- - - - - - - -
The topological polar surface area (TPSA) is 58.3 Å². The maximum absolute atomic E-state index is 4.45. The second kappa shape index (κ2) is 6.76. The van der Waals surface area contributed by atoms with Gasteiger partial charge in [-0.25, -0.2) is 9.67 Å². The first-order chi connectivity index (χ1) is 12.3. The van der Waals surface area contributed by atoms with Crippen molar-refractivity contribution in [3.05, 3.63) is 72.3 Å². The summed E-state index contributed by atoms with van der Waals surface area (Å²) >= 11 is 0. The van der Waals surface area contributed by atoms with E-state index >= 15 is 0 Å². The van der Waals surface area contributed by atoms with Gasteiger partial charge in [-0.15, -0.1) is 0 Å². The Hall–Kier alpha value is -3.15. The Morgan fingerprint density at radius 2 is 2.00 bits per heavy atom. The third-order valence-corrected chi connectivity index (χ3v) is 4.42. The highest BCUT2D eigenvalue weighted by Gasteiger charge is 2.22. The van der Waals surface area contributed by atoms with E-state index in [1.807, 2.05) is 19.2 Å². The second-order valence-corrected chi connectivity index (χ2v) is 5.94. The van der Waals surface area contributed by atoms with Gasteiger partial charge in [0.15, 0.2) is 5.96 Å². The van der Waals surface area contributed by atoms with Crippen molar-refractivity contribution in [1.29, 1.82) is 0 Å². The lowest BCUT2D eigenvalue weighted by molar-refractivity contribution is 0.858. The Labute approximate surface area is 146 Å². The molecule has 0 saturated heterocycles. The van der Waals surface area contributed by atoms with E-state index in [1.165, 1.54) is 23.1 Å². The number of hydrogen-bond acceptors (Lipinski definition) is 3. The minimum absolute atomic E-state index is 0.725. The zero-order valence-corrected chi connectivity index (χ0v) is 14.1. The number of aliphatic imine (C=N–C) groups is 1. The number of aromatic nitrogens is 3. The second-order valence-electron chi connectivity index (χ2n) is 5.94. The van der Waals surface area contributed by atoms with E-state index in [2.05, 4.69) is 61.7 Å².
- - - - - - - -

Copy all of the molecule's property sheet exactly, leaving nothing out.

The topological polar surface area (TPSA) is 58.3 Å². The maximum absolute atomic E-state index is 4.45. The second kappa shape index (κ2) is 6.76. The van der Waals surface area contributed by atoms with Gasteiger partial charge in [-0.25, -0.2) is 9.67 Å². The first-order chi connectivity index (χ1) is 12.3. The van der Waals surface area contributed by atoms with Crippen molar-refractivity contribution in [3.05, 3.63) is 72.3 Å². The summed E-state index contributed by atoms with van der Waals surface area (Å²) >= 11 is 0. The van der Waals surface area contributed by atoms with E-state index >= 15 is 0 Å². The van der Waals surface area contributed by atoms with Gasteiger partial charge in [-0.15, -0.1) is 0 Å². The Hall–Kier alpha value is -3.15. The Morgan fingerprint density at radius 2 is 2.00 bits per heavy atom. The third-order valence-corrected chi connectivity index (χ3v) is 4.42. The highest BCUT2D eigenvalue weighted by Gasteiger charge is 2.22. The van der Waals surface area contributed by atoms with E-state index in [1.807, 2.05) is 19.2 Å². The second-order valence-corrected chi connectivity index (χ2v) is 5.94. The van der Waals surface area contributed by atoms with Gasteiger partial charge in [0.15, 0.2) is 5.96 Å². The van der Waals surface area contributed by atoms with Crippen molar-refractivity contribution in [1.29, 1.82) is 0 Å². The lowest BCUT2D eigenvalue weighted by molar-refractivity contribution is 0.858. The Labute approximate surface area is 146 Å². The molecule has 0 saturated heterocycles. The van der Waals surface area contributed by atoms with E-state index in [1.165, 1.54) is 23.1 Å². The number of hydrogen-bond acceptors (Lipinski definition) is 3. The minimum absolute atomic E-state index is 0.725. The zero-order valence-corrected chi connectivity index (χ0v) is 14.1. The number of aliphatic imine (C=N–C) groups is 1. The number of aromatic nitrogens is 3. The second-order valence-electron chi connectivity index (χ2n) is 5.94. The van der Waals surface area contributed by atoms with E-state index in [2.05, 4.69) is 61.7 Å².